More and more, people are trying to work the way computers work.
We constantly multitask, connect dots, scan information, send and receive data; and occasionally we run too hot and burn out our processors.
Our brains aren’t designed to work like that – not day in and day out.
When do – much like computer processors – our brains start to slow down, allocating the minimum resources to any task and reserving mental energy for all the other tasks on the go (including some for the tasks that you don’t have on the go, but feel guilty about putting off).
Managers and leaders are paid to focus, to go deep, think critically and relate to people.
Instead, we are running around allocating bits and bites of focus to a zillion demands all day long. Linda Stone coined the phrase “continuous partial attention” to describe what has become an automatic and continuous state of working at a superficial level. Can you relate?
The quiet cost of working in a state of continuous partial attention is that we are training our brains to:
Think back to the computer you had 8 or 10 years ago. Remember what would happen when you opened too many windows? The thing would slow down to the point it was unusable.
Now, computers have multiple processors – essentially they have multiple brains – so that when we push them to run 5 applications and do 10 things at once they can keep up.
You aren’t likely to get a multi-brain upgrade any time soon, but you can upgrade your brain’s capacity to focus and go deep.
Research shows that the maximum length of time anyone can focus on anything is about 90 minutes. After that, your mind starts going for a walk.
Unfortunately, most of us have become so unaccustomed to focusing for 90 minutes that our minds wander off after 15 or 20 minutes.
Great work is being done by people who are consciously training up their mental focus by working in focused sprints.
Try this when you start to work on something important that needs your attention.
Step 1: Remove distractions.
Step 2: Identify your current capacity for mental focus.
Consciously note the time you start your project, then dig in.
When you start to get fidgety, or start to think about emails or other tasks, look up and check the time. That’s your current capacity for mental focus. (Caution: it might surprise you.)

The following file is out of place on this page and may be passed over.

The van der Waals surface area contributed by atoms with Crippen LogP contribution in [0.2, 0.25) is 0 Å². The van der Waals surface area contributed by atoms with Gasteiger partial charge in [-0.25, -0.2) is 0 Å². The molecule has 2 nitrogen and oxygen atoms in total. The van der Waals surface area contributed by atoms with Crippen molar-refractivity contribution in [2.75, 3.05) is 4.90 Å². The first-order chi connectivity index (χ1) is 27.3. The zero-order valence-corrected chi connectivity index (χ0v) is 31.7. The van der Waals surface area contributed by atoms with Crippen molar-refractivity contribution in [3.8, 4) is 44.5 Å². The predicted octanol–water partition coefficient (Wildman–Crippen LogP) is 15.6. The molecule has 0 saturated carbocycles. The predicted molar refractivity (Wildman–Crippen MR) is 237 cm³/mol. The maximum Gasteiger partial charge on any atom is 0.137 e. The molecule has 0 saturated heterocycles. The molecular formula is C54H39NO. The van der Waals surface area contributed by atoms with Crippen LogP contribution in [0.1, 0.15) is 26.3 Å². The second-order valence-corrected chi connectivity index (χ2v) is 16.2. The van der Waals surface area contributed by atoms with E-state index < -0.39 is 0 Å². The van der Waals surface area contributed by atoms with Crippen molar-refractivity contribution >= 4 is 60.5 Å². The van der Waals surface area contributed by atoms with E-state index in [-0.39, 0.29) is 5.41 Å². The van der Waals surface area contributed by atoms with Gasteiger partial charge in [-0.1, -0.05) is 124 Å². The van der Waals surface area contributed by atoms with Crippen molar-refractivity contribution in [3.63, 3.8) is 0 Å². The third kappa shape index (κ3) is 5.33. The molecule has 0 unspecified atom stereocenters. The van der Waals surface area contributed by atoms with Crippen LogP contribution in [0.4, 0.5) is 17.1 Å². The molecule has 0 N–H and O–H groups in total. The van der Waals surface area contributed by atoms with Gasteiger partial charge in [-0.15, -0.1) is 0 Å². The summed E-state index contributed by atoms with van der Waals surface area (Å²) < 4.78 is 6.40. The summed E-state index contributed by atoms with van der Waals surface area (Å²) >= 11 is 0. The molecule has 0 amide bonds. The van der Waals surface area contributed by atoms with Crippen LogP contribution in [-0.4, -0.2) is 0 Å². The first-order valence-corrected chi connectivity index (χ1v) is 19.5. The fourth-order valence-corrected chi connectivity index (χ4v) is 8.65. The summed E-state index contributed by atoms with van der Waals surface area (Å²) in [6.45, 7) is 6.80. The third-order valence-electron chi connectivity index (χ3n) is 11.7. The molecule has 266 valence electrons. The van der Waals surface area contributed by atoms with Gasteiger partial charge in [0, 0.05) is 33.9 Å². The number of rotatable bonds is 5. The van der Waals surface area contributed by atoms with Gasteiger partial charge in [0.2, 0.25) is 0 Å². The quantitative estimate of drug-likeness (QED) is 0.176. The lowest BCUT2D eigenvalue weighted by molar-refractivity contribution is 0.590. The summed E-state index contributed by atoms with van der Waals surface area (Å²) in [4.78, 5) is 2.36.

But don’t worry too much about it. Knowing your current capacity for focus is like noting your weight when you start going to the gym. It’s just a number that will help you track progress as you stick with the training.
Step 3: Start sprint training.
When you have larger or more complex projects, don’t set yourself up for failure by expecting yourself to push through a two or three hour marathon. Break big projects up into multiple sprints.
Try 20 – 25 minute focused sprints to start. If your current capacity for mental focus is shorter than that A) you really need to sprint train and B) push yourself to stay in the sprint. The rewards will follow.
Step 4: Take breaks.
Once you have completed a sprint, take a 5 minute break. Do something – anything – with your mind / body that isn’t the thing you have been focused on. You might get up and make some tea. You might switch your email on and check it for 5 minutes or go talk to someone. (Need a reminder about why breaks matter?)
When you work in scheduled sprints and breaks, you train your mind to take a walk on your schedule. And you start to own and build your mental focus capacity.
Step 5: Push your limit.
As you get used to working in focused sprints, you’ll notice that the sprints become easier and more productive. At that point, add five or 10 minutes to the sprint. Once you hit the 40 minute mark, add five minutes to your break. If you can train yourself up to a 90 minute sprint, you should allow a 15 – 20 minute recovery break.
To support my focus capacity training, I use an app called Focus Booster. It’s a timer that times your sprints and breaks.
When I started using it, I would set the alarm to go off after 25 minutes. I’d sit down and try to stay focused until the alarm broke my concentration. I’ll admit that at first I was surprised to find my mind would wander before the alarm! But the more I worked in sprints, the easier it became to stay in the zone for longer.
I’m up to 45 minute sprints with 10 minute breaks. I’m about half way to what’s humanly possible, which means I still have room for 100% improvement to my mental focus capacity! It also means that I get solid chunks of total focus each day.
Now, I know we can only keep the meetings, emails and phone calls at bay for so long. But if you are getting to the end of each day feeling like you haven’t been able to focus on anything, accomplishing even one fully focused sprint a day will help you boost your focus, your output and your sense of satisfaction.